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Tutorial by Bet Borgeson

All art media, including oil and watercolor, have colors that fade or change with exposure to ultraviolet and visible light. This easy five-step test procedure can provide a better understanding of which of your own colors are resistant to light, without needing expensive test equipment or kits. It also discloses which pencils are fast faders, as well as those that fade very slowly.

Materials needed:

    1. The pencils you want to test
    2. Sheet(s) of your usual drawing paper
    3. Masking tape
    4. Kitchen foil
    5. Scissors or paper cutter
    6. Office pencil and notepaper
    7. Clean window with southern (or near southern) exposure

STEP 1. On your drawing paper apply uniform rows of color at full strength, using maximum pencil pressure. Sample sizes might be about 2" high by 1/2" wide, with 1/4" spaces between them. Whether testing just one brand or more than one, try to group colors by hue family (all the reds, all the oranges, etc.). Identify each sample with its name and/or number.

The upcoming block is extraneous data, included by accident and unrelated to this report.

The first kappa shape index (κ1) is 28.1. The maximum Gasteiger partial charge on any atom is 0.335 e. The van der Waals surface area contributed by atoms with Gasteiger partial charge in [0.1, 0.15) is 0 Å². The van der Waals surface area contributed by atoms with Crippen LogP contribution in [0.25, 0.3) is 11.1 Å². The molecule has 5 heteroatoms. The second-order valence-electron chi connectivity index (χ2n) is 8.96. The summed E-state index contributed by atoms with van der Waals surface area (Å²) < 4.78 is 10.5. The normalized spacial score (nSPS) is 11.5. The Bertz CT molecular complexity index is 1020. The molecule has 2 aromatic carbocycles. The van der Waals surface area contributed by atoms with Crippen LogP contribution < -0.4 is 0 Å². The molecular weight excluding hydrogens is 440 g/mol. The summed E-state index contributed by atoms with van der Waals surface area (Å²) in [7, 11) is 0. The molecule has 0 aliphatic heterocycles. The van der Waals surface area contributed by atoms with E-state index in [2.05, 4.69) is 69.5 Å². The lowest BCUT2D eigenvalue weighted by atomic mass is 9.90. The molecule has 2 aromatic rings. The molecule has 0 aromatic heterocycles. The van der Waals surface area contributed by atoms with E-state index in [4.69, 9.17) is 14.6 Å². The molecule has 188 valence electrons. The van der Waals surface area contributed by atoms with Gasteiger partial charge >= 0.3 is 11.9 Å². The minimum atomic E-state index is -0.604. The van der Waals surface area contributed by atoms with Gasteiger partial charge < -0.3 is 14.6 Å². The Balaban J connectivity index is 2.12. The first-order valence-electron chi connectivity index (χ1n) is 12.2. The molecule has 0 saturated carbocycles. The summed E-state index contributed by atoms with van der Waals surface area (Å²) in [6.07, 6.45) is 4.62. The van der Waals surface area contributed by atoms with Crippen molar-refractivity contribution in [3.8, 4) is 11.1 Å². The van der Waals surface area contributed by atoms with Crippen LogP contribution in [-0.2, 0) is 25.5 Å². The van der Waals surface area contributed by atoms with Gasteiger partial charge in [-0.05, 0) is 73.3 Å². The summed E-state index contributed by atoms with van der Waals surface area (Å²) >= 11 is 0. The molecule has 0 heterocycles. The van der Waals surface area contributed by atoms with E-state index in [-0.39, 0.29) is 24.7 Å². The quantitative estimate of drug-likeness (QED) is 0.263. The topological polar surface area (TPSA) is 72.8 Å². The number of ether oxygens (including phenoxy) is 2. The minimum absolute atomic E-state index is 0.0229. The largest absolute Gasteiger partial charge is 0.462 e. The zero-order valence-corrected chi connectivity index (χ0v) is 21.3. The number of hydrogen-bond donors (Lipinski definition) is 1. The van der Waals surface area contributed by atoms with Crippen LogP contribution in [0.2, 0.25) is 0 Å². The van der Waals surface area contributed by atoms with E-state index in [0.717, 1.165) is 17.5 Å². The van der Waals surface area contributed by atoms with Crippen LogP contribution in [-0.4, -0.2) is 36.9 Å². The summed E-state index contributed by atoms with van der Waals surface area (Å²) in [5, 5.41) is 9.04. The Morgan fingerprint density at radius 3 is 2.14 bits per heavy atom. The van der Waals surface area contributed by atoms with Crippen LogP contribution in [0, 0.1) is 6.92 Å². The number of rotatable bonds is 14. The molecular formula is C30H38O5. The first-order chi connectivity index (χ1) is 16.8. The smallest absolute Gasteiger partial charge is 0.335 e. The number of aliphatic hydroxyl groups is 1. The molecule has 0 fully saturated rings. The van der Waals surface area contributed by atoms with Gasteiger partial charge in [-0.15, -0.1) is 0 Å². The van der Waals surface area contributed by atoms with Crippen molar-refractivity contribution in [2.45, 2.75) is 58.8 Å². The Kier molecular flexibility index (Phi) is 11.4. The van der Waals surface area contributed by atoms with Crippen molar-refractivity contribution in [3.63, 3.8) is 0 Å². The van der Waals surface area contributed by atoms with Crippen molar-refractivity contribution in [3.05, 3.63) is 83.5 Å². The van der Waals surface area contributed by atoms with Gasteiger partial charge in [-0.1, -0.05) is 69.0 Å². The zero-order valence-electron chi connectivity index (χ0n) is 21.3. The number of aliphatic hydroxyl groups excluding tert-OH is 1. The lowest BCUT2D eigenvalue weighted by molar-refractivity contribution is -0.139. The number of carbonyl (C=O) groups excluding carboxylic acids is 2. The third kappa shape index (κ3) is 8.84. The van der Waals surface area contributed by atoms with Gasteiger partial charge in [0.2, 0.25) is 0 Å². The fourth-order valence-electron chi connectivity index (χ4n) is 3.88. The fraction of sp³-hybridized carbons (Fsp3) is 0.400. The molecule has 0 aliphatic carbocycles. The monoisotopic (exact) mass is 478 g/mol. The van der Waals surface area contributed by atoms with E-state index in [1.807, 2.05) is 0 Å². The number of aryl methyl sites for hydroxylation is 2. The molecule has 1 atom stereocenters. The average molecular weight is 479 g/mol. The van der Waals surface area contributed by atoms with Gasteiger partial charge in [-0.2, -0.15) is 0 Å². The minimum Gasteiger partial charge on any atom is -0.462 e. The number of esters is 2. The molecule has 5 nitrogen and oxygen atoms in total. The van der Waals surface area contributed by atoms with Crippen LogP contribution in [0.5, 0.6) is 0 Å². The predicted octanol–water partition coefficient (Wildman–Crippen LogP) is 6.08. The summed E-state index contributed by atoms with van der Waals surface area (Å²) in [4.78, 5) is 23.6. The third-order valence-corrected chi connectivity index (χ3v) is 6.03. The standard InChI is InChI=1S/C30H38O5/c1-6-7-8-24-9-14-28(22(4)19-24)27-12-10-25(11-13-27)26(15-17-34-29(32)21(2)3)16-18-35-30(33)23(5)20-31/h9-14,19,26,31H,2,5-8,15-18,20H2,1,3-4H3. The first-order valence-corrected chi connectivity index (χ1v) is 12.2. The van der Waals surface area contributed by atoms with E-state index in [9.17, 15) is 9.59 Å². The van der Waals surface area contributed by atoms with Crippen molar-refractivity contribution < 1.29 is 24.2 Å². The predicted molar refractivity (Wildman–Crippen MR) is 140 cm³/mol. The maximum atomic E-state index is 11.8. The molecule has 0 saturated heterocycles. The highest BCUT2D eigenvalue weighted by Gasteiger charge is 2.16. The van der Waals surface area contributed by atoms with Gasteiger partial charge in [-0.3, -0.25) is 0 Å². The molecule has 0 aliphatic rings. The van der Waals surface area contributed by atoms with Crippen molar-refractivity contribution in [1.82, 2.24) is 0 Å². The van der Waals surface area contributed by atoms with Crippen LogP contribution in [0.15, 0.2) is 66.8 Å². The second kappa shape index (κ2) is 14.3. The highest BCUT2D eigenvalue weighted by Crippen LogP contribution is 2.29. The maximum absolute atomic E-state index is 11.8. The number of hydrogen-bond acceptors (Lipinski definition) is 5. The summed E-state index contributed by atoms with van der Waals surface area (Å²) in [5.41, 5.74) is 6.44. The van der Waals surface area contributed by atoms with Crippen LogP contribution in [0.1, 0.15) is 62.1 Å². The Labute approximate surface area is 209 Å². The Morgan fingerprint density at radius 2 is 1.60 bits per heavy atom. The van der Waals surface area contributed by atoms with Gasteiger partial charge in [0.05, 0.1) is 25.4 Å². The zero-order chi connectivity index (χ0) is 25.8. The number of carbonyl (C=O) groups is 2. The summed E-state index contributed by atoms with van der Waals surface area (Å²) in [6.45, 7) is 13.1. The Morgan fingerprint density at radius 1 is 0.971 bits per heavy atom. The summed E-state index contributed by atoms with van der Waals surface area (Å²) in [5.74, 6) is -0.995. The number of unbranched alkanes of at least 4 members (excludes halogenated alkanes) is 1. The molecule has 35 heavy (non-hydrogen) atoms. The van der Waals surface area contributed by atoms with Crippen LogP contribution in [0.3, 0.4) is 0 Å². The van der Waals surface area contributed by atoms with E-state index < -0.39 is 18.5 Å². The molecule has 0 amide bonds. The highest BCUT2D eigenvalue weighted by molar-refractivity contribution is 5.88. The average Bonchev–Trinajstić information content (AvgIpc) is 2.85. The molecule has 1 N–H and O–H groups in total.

STEP 2. Cut strips of foil about 3/8" wide and long enough to extend across an entire row of samples. Affix foil strips to samples as shown below, using snippets of masking tape here and there for a snug hold. Make intermittent pencil marks along edges of the foil strips.

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STEP 3. Tape test sheet(s) to window, colors facing out. The window screen should be removed during testing.

STEP 4. After 10 full days of light (overcast days count as half-days) take the sheet(s) down. Row by row remove the foil, wipe away wax bloom if any, and glance at samples. Fading reveals itself in the uncovered areas as compared to the protected areas (which will remain unaffected by sun exposure). Just a quick glance is all that is needed to ascertain fading. Keep a list and note any faders you find. These are the fastest faders and should not be used in work to be sold or expected to last for years. Reposition your foil strips using the intermittent pencil marks as guides. Retape to window.

STEP 5. Repeat this process every 10 full days until tests have been exposed for 50 days altogether.

Results will vary slightly due to variations in geographical location and climate. But this procedure will give you a very good idea which pencils are the most light fast.


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